You also still have that grip on the sleeve, which sets you up immediately for an americana. You have a number of options to secure the figure four, depending on how you're holding that sleeve. One way is to control their arm with the other hand to then re-establish a better grip on the wrist with your first hand. Another is to roll your hand forward or backwards to change from the sleeve to the wrist. Or you could try pressing your head into their arm, and use that to hold it in place while you get the proper grips.
There is a handy follow-up if they shift their base to prevent the sweep, which Terra calls the back roll (I can't remember if Nick had a name for it, but 'back roll' is a rational choice). For example, you've gone for the scissor motion, but they have pushed forwards to stop you, making it hard to complete the sweep. However, in changing their weight distribution, they have opened up an alternative.
Open up their arm with the sleeve grip, so that they move perpendicular to your body, using your leg grip to help (you may find the knee grip easier for this one, but experiment). This also means you can shift your knee shield so that they are balanced on the shin.
If you get it right, they should feel fairly weightless. Pulling the sleeve grip out and pass their head should help. All you need to do now is roll backwards over your shoulder, still holding on to that sleeve grip. As before, you'll end up in side control with the americana ready to be applied.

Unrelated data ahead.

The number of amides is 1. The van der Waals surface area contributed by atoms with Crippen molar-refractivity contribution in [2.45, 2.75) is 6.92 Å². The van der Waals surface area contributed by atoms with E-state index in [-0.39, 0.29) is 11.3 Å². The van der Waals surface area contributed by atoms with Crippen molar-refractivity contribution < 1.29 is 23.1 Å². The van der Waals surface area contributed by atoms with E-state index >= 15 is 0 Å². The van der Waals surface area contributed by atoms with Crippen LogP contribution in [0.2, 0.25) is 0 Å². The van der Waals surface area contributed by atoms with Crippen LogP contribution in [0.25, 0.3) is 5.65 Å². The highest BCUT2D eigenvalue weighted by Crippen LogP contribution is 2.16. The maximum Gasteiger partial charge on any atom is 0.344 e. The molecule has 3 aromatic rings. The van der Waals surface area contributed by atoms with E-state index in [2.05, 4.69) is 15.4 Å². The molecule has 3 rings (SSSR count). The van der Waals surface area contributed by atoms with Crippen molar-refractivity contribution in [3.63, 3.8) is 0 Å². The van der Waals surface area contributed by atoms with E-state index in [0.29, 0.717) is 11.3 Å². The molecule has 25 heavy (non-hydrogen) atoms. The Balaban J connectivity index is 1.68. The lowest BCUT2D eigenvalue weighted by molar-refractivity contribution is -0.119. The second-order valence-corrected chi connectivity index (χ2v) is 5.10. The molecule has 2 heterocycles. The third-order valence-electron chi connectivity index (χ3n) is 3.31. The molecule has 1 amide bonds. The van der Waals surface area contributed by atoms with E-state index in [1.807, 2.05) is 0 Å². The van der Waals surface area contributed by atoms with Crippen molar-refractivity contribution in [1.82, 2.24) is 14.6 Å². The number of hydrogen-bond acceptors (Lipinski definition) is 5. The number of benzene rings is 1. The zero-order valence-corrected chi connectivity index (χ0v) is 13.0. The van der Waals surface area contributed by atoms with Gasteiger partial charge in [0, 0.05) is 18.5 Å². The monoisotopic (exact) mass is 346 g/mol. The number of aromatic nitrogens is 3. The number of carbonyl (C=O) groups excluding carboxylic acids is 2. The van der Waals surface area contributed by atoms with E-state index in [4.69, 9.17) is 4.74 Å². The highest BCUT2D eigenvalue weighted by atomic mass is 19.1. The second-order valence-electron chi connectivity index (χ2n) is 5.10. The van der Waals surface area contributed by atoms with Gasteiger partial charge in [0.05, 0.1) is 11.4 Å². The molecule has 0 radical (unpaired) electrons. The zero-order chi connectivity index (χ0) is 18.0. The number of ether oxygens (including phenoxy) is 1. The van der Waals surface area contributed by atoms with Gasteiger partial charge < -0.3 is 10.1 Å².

Be careful of your head. Lift it a little off the ground and look in the direction their head is pointing. You obviously don't want to roll straight back over your head, or you're liable to hurt yourself. So, make sure it is out of the way and you instead roll over your shoulder, like when you do a basic backwards breakfall during drilling.
I also went through some passing, with my favourite, Jason Scully's staple pass: I'll be teaching that one next Thursday. Pinning the bottom leg is good, but pinning the top leg over it is even better. Sprawling is important to make this work, leaving no space. I learned a good bit doing progressive resistance with Paul, who wanted to work on his knee shield pass. Analysing how I was able to escape. Any space, I found even a tiny space was enough to wriggle something in the way. I'm wondering if there is a way to get what Dave Jacobs calls a supine twist going in there, as that would help.
Finally, I continued playing with half guard. I'm still not comfortable with the waiter sweep, but the Homer sweep still works well. I would like to teach this stuff at some point, but I'll see how things go during the next half guard month.